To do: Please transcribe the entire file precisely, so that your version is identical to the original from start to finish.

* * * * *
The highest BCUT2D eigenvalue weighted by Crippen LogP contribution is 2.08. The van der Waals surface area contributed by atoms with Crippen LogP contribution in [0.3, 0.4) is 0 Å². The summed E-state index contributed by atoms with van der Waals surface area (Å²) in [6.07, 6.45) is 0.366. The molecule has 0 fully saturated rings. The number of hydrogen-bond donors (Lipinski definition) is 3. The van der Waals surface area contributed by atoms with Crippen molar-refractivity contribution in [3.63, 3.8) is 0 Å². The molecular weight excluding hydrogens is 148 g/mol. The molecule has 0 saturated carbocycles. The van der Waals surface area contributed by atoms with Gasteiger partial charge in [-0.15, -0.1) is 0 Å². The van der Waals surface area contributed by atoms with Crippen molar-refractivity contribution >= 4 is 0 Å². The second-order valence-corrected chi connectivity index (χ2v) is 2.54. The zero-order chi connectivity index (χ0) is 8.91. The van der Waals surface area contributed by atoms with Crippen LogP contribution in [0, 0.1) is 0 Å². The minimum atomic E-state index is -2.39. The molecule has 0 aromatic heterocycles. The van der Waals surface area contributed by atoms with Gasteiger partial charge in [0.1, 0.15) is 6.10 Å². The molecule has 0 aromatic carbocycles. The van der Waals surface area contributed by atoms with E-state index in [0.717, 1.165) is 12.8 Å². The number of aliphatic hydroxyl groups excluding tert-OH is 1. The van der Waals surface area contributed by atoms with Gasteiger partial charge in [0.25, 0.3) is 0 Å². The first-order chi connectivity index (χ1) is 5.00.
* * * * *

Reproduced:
The highest BCUT2D eigenvalue weighted by Crippen LogP contribution is 2.08. The van der Waals surface area contributed by atoms with Crippen LogP contribution in [0.3, 0.4) is 0 Å². The summed E-state index contributed by atoms with van der Waals surface area (Å²) in [6.07, 6.45) is 0.366. The molecule has 0 fully saturated rings. The number of hydrogen-bond donors (Lipinski definition) is 3. The van der Waals surface area contributed by atoms with Crippen molar-refractivity contribution in [3.63, 3.8) is 0 Å². The molecular weight excluding hydrogens is 148 g/mol. The molecule has 0 saturated carbocycles. The van der Waals surface area contributed by atoms with Gasteiger partial charge in [-0.15, -0.1) is 0 Å². The van der Waals surface area contributed by atoms with Crippen molar-refractivity contribution >= 4 is 0 Å². The second-order valence-corrected chi connectivity index (χ2v) is 2.54. The zero-order chi connectivity index (χ0) is 8.91. The van der Waals surface area contributed by atoms with Crippen LogP contribution in [0, 0.1) is 0 Å². The minimum atomic E-state index is -2.39. The molecule has 0 aromatic heterocycles. The van der Waals surface area contributed by atoms with Gasteiger partial charge in [0.1, 0.15) is 6.10 Å². The molecule has 0 aromatic carbocycles. The van der Waals surface area contributed by atoms with E-state index in [0.717, 1.165) is 12.8 Å². The number of aliphatic hydroxyl groups excluding tert-OH is 1. The van der Waals surface area contributed by atoms with Gasteiger partial charge in [0.25, 0.3) is 0 Å². The first-order chi connectivity index (χ1) is 5.00.